Publications

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The U.K. has voted for Brexit. Here’s what happens next.

Author(s): 
Henry Farrell
Publication Date: 
June 24, 2016
Publication Type: 
Other Writing

After a bitter referendum campaign, the United Kingdom has voted for Brexit, making the decision to leave the European Union. This is the first time that the E.U. has lost a member and will have dramatic consequences for European politics. Although the United Kingdom has sometimes been an uncomfortable member of the E.U., it has played a crucial role, for example in helping to create a shared market across Europe and in pushing for the enlargement of the E.U. to include Eastern European countries after the end of the Cold War.

The Obama administration wanted to open up government to citizen input. Why hasn’t it worked?

Author(s): 
Henry Farrell
Publication Date: 
June 20, 2016
Publication Type: 
Other Writing

Beth Simone Noveck is the Jerry Hultin Global Network Professor at New York University’s Tandon School of Engineering. Her new book, “Smart Citizens, Smarter State: The Technologies of Expertise and the Future of Governing,” was published by Harvard University Press. I asked her five questions by email about the book’s major arguments.

America’s founders hated general warrants. So why has the government resurrected them?

Author(s): 
Henry Farrell
Publication Date: 
June 14, 2016
Publication Type: 
Other Writing

Laura Donohue is a professor of law at Georgetown University  and was recently appointed as a public advocate to the Foreign Intelligence Surveillance Court. She is also the author of a new book published by Oxford University Press, “The Future of Foreign Intelligence: Privacy and Surveillance in a Digital Age.” I asked her some questions about the argument of her book.

A First Amendment For Social Platforms

Author(s): 
Nabiha Syed
Publication Date: 
June 2, 2016
Publication Type: 
Other Writing

The great 21st-century platforms — Facebook, Twitter, YouTube, Snapchat, and the rest — have this year found themselves in the middle of the speech wars. Twitter is struggling to contain vile trolling and harassment, and Facebook has gotten scalded on the little toe it dipped into curating journalism.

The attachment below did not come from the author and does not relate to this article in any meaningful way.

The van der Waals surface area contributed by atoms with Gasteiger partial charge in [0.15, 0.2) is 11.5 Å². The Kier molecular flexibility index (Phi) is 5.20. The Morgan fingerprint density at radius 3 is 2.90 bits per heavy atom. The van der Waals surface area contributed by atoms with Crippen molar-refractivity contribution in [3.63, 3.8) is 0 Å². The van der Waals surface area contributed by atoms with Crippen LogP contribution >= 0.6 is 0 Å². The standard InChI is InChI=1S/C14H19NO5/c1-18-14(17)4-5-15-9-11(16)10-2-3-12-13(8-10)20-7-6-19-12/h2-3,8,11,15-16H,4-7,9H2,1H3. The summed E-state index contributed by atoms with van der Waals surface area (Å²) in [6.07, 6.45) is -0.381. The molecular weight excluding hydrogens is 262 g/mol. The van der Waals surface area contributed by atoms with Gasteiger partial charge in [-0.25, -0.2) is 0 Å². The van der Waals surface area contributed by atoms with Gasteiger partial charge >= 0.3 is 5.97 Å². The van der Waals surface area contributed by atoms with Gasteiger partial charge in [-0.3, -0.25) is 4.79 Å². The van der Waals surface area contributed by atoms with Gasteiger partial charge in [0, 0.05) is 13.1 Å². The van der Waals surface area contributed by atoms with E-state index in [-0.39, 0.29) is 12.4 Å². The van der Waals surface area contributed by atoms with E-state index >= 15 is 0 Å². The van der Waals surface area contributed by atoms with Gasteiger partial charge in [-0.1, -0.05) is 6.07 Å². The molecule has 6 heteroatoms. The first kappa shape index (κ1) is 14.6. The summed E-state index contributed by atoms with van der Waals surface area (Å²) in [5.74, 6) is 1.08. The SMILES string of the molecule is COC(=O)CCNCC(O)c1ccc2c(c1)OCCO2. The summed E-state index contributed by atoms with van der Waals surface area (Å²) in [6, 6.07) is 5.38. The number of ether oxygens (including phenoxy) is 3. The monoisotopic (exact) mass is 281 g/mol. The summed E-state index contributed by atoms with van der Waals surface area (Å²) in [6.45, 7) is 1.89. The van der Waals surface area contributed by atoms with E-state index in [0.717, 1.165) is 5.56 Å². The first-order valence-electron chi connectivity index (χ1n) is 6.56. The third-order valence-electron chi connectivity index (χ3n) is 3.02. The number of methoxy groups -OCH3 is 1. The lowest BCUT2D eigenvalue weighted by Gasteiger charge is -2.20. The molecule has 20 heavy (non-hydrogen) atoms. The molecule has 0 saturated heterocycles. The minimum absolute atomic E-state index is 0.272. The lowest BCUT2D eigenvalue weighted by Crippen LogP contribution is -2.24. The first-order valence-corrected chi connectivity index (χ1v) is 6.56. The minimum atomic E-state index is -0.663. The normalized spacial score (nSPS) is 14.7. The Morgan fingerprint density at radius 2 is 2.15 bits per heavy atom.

The U.S. wants to maintain cross-border data flows. That may be tough.

Author(s): 
Henry Farrell
Publication Date: 
June 2, 2016
Publication Type: 
Other Writing

"Karen Kornbluh, the former U.S. ambassador to the Organization for Economic Cooperation and Development (OECD), has a new cyber brief making the case for open cross-border data flows at the Council on Foreign Relations website (full disclosure: I authored an earlier brief in this series). Kornbluh argues that foreign jurisdictions pose an increasing threat to open flows of data across networks such as the Internet.

It’s important for SF to get body-camera rules for police right

Author(s): 
Catherine Crump
Publication Date: 
June 1, 2016
Publication Type: 
Other Writing

After months of consideration, the San Francisco Police Commission approved rules Wednesday for use of the latest innovation sweeping law enforcement nationwide — police body-worn cameras. Toney Chaplin, San Francisco’s acting police chief, had announced on his first full day in the job last month that deploying body cameras was his top priority.

Spying on Muslims is bad policy

Author(s): 
Brian Nussbaum
Publication Date: 
May 23, 2016
Publication Type: 
Other Writing

During the presidential primary, U.S. Sen. Ted Cruz suggested increased surveillance and policing of Muslim neighborhoods in the United States. This suggestion has rightly provoked the ire of many people across the political spectrum. Even more than being out of step with American values, these strategies are counterproductive to good counterterrorism policy.

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